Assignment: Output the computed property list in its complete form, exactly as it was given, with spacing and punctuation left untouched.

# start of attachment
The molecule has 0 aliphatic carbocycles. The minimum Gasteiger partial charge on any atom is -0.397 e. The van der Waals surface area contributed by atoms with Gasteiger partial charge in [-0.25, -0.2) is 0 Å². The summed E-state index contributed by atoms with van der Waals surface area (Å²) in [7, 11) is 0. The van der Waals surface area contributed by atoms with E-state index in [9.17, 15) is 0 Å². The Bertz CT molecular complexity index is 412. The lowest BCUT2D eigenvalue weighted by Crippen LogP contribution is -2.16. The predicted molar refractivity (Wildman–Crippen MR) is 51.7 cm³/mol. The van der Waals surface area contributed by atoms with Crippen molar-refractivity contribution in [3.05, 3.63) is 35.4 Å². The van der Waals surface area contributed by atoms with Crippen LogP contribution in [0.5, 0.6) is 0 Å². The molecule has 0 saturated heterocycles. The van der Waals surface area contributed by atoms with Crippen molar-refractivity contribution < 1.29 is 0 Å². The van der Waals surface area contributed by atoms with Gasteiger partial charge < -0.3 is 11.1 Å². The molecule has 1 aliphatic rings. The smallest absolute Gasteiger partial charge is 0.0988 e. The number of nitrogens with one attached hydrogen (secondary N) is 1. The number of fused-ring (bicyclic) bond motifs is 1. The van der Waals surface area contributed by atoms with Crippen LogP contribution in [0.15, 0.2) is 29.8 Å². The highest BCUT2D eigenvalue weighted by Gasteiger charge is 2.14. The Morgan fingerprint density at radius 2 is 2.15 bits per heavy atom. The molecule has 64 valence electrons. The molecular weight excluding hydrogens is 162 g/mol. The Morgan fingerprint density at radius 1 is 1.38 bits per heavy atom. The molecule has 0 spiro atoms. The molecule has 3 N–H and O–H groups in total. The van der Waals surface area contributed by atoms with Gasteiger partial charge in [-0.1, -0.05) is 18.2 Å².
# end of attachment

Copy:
The molecule has 0 aliphatic carbocycles. The minimum Gasteiger partial charge on any atom is -0.397 e. The van der Waals surface area contributed by atoms with Gasteiger partial charge in [-0.25, -0.2) is 0 Å². The summed E-state index contributed by atoms with van der Waals surface area (Å²) in [7, 11) is 0. The van der Waals surface area contributed by atoms with E-state index in [9.17, 15) is 0 Å². The Bertz CT molecular complexity index is 412. The lowest BCUT2D eigenvalue weighted by Crippen LogP contribution is -2.16. The predicted molar refractivity (Wildman–Crippen MR) is 51.7 cm³/mol. The van der Waals surface area contributed by atoms with Crippen molar-refractivity contribution in [3.05, 3.63) is 35.4 Å². The van der Waals surface area contributed by atoms with Crippen LogP contribution in [0.5, 0.6) is 0 Å². The molecule has 0 saturated heterocycles. The van der Waals surface area contributed by atoms with Crippen molar-refractivity contribution < 1.29 is 0 Å². The van der Waals surface area contributed by atoms with Gasteiger partial charge < -0.3 is 11.1 Å². The molecule has 1 aliphatic rings. The smallest absolute Gasteiger partial charge is 0.0988 e. The number of nitrogens with one attached hydrogen (secondary N) is 1. The number of fused-ring (bicyclic) bond motifs is 1. The van der Waals surface area contributed by atoms with Crippen LogP contribution in [0.15, 0.2) is 29.8 Å². The highest BCUT2D eigenvalue weighted by Gasteiger charge is 2.14. The Morgan fingerprint density at radius 2 is 2.15 bits per heavy atom. The molecule has 64 valence electrons. The molecular weight excluding hydrogens is 162 g/mol. The Morgan fingerprint density at radius 1 is 1.38 bits per heavy atom. The molecule has 0 spiro atoms. The molecule has 3 N–H and O–H groups in total. The van der Waals surface area contributed by atoms with Gasteiger partial charge in [-0.1, -0.05) is 18.2 Å².